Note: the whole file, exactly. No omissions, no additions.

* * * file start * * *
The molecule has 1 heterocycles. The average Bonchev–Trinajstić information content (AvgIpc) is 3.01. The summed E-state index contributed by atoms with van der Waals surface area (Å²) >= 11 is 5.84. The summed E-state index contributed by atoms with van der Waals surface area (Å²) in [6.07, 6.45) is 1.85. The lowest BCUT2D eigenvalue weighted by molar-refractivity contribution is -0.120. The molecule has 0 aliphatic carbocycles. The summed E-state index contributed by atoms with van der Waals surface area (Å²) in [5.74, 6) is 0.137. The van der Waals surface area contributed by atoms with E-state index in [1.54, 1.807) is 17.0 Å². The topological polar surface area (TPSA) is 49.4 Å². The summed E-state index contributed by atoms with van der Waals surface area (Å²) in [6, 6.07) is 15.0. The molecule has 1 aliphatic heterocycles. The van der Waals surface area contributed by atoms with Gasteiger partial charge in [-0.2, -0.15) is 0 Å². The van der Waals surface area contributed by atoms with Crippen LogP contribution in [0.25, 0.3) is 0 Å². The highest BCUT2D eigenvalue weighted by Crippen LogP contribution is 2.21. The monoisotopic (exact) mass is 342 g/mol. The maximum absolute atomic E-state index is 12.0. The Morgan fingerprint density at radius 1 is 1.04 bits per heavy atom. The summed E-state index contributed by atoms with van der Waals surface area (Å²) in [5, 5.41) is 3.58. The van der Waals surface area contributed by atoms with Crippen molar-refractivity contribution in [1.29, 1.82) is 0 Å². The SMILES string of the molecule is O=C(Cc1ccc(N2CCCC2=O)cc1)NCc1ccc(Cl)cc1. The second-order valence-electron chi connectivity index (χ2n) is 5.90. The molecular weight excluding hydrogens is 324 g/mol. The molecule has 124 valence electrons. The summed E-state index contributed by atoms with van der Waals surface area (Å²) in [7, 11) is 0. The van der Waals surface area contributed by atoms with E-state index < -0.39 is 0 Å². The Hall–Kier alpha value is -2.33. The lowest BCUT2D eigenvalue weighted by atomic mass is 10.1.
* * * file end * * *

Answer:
The molecule has 1 heterocycles. The average Bonchev–Trinajstić information content (AvgIpc) is 3.01. The summed E-state index contributed by atoms with van der Waals surface area (Å²) >= 11 is 5.84. The summed E-state index contributed by atoms with van der Waals surface area (Å²) in [6.07, 6.45) is 1.85. The lowest BCUT2D eigenvalue weighted by molar-refractivity contribution is -0.120. The molecule has 0 aliphatic carbocycles. The summed E-state index contributed by atoms with van der Waals surface area (Å²) in [5.74, 6) is 0.137. The van der Waals surface area contributed by atoms with E-state index in [1.54, 1.807) is 17.0 Å². The topological polar surface area (TPSA) is 49.4 Å². The summed E-state index contributed by atoms with van der Waals surface area (Å²) in [6, 6.07) is 15.0. The molecule has 1 aliphatic heterocycles. The van der Waals surface area contributed by atoms with Gasteiger partial charge in [-0.2, -0.15) is 0 Å². The van der Waals surface area contributed by atoms with Crippen LogP contribution in [0.25, 0.3) is 0 Å². The highest BCUT2D eigenvalue weighted by Crippen LogP contribution is 2.21. The monoisotopic (exact) mass is 342 g/mol. The maximum absolute atomic E-state index is 12.0. The Morgan fingerprint density at radius 1 is 1.04 bits per heavy atom. The summed E-state index contributed by atoms with van der Waals surface area (Å²) in [5, 5.41) is 3.58. The van der Waals surface area contributed by atoms with Crippen molar-refractivity contribution in [1.29, 1.82) is 0 Å². The SMILES string of the molecule is O=C(Cc1ccc(N2CCCC2=O)cc1)NCc1ccc(Cl)cc1. The second-order valence-electron chi connectivity index (χ2n) is 5.90. The molecular weight excluding hydrogens is 324 g/mol. The molecule has 124 valence electrons. The summed E-state index contributed by atoms with van der Waals surface area (Å²) in [7, 11) is 0. The van der Waals surface area contributed by atoms with E-state index < -0.39 is 0 Å². The Hall–Kier alpha value is -2.33. The lowest BCUT2D eigenvalue weighted by atomic mass is 10.1.